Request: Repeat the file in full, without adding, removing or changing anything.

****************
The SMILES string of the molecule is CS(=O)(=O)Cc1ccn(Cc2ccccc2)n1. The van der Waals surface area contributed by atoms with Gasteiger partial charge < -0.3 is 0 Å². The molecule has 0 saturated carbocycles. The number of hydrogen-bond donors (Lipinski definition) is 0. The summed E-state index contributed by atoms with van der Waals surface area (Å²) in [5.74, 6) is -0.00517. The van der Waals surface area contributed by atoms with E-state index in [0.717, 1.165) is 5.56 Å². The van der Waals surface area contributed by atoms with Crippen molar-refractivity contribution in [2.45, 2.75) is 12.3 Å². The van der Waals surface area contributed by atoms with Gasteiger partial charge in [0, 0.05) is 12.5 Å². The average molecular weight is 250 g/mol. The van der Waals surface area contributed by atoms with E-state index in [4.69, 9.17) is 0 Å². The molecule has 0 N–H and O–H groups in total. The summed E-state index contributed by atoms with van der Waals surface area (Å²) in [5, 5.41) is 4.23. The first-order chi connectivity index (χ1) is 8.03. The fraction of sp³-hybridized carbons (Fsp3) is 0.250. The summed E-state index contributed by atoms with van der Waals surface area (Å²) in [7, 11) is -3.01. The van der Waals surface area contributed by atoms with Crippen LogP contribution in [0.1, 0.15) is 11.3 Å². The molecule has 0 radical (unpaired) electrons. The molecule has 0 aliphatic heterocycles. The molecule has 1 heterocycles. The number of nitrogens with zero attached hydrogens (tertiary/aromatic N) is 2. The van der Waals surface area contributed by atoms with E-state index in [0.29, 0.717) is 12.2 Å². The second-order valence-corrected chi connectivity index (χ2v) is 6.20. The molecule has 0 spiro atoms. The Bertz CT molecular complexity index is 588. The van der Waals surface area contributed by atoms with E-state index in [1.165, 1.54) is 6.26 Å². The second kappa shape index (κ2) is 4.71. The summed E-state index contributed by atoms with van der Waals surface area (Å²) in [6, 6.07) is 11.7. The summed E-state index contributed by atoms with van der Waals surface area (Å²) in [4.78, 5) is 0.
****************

The SMILES string of the molecule is CS(=O)(=O)Cc1ccn(Cc2ccccc2)n1. The van der Waals surface area contributed by atoms with Gasteiger partial charge < -0.3 is 0 Å². The molecule has 0 saturated carbocycles. The number of hydrogen-bond donors (Lipinski definition) is 0. The summed E-state index contributed by atoms with van der Waals surface area (Å²) in [5.74, 6) is -0.00517. The van der Waals surface area contributed by atoms with E-state index in [0.717, 1.165) is 5.56 Å². The van der Waals surface area contributed by atoms with Crippen molar-refractivity contribution in [2.45, 2.75) is 12.3 Å². The van der Waals surface area contributed by atoms with Gasteiger partial charge in [0, 0.05) is 12.5 Å². The average molecular weight is 250 g/mol. The van der Waals surface area contributed by atoms with E-state index in [4.69, 9.17) is 0 Å². The molecule has 0 N–H and O–H groups in total. The summed E-state index contributed by atoms with van der Waals surface area (Å²) in [5, 5.41) is 4.23. The first-order chi connectivity index (χ1) is 8.03. The fraction of sp³-hybridized carbons (Fsp3) is 0.250. The summed E-state index contributed by atoms with van der Waals surface area (Å²) in [7, 11) is -3.01. The van der Waals surface area contributed by atoms with Crippen LogP contribution in [0.1, 0.15) is 11.3 Å². The molecule has 0 radical (unpaired) electrons. The molecule has 0 aliphatic heterocycles. The molecule has 1 heterocycles. The number of nitrogens with zero attached hydrogens (tertiary/aromatic N) is 2. The van der Waals surface area contributed by atoms with E-state index in [0.29, 0.717) is 12.2 Å². The second-order valence-corrected chi connectivity index (χ2v) is 6.20. The molecule has 0 spiro atoms. The Bertz CT molecular complexity index is 588. The van der Waals surface area contributed by atoms with E-state index in [1.165, 1.54) is 6.26 Å². The second kappa shape index (κ2) is 4.71. The summed E-state index contributed by atoms with van der Waals surface area (Å²) in [6, 6.07) is 11.7. The summed E-state index contributed by atoms with van der Waals surface area (Å²) in [4.78, 5) is 0.